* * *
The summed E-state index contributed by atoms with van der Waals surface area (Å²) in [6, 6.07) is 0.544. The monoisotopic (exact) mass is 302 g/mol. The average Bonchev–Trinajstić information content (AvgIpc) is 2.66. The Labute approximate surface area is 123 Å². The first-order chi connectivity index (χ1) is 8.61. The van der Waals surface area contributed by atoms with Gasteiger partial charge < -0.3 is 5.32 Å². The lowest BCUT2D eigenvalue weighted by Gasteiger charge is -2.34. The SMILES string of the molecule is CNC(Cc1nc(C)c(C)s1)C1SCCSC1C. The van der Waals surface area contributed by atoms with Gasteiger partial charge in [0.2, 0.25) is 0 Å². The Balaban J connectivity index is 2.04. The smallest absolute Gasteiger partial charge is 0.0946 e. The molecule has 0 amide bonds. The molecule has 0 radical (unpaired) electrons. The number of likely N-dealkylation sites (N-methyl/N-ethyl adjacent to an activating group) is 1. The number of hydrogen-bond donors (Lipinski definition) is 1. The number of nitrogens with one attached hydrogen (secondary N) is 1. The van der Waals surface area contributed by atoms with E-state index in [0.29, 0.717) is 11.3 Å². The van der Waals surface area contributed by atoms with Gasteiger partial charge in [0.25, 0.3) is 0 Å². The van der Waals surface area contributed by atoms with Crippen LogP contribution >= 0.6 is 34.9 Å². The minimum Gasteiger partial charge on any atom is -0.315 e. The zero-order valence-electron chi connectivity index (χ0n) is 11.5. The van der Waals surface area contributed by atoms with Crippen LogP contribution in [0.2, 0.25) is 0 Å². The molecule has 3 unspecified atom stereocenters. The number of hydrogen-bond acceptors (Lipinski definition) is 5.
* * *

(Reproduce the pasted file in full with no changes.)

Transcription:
The summed E-state index contributed by atoms with van der Waals surface area (Å²) in [6, 6.07) is 0.544. The monoisotopic (exact) mass is 302 g/mol. The average Bonchev–Trinajstić information content (AvgIpc) is 2.66. The Labute approximate surface area is 123 Å². The first-order chi connectivity index (χ1) is 8.61. The van der Waals surface area contributed by atoms with Gasteiger partial charge < -0.3 is 5.32 Å². The lowest BCUT2D eigenvalue weighted by Gasteiger charge is -2.34. The SMILES string of the molecule is CNC(Cc1nc(C)c(C)s1)C1SCCSC1C. The van der Waals surface area contributed by atoms with Gasteiger partial charge in [0.2, 0.25) is 0 Å². The Balaban J connectivity index is 2.04. The smallest absolute Gasteiger partial charge is 0.0946 e. The molecule has 0 amide bonds. The molecule has 0 radical (unpaired) electrons. The number of likely N-dealkylation sites (N-methyl/N-ethyl adjacent to an activating group) is 1. The number of hydrogen-bond donors (Lipinski definition) is 1. The number of nitrogens with one attached hydrogen (secondary N) is 1. The van der Waals surface area contributed by atoms with E-state index in [0.29, 0.717) is 11.3 Å². The van der Waals surface area contributed by atoms with Gasteiger partial charge in [0.25, 0.3) is 0 Å². The van der Waals surface area contributed by atoms with Crippen LogP contribution >= 0.6 is 34.9 Å². The minimum Gasteiger partial charge on any atom is -0.315 e. The zero-order valence-electron chi connectivity index (χ0n) is 11.5. The van der Waals surface area contributed by atoms with Crippen LogP contribution in [0.2, 0.25) is 0 Å². The molecule has 3 unspecified atom stereocenters. The number of hydrogen-bond acceptors (Lipinski definition) is 5.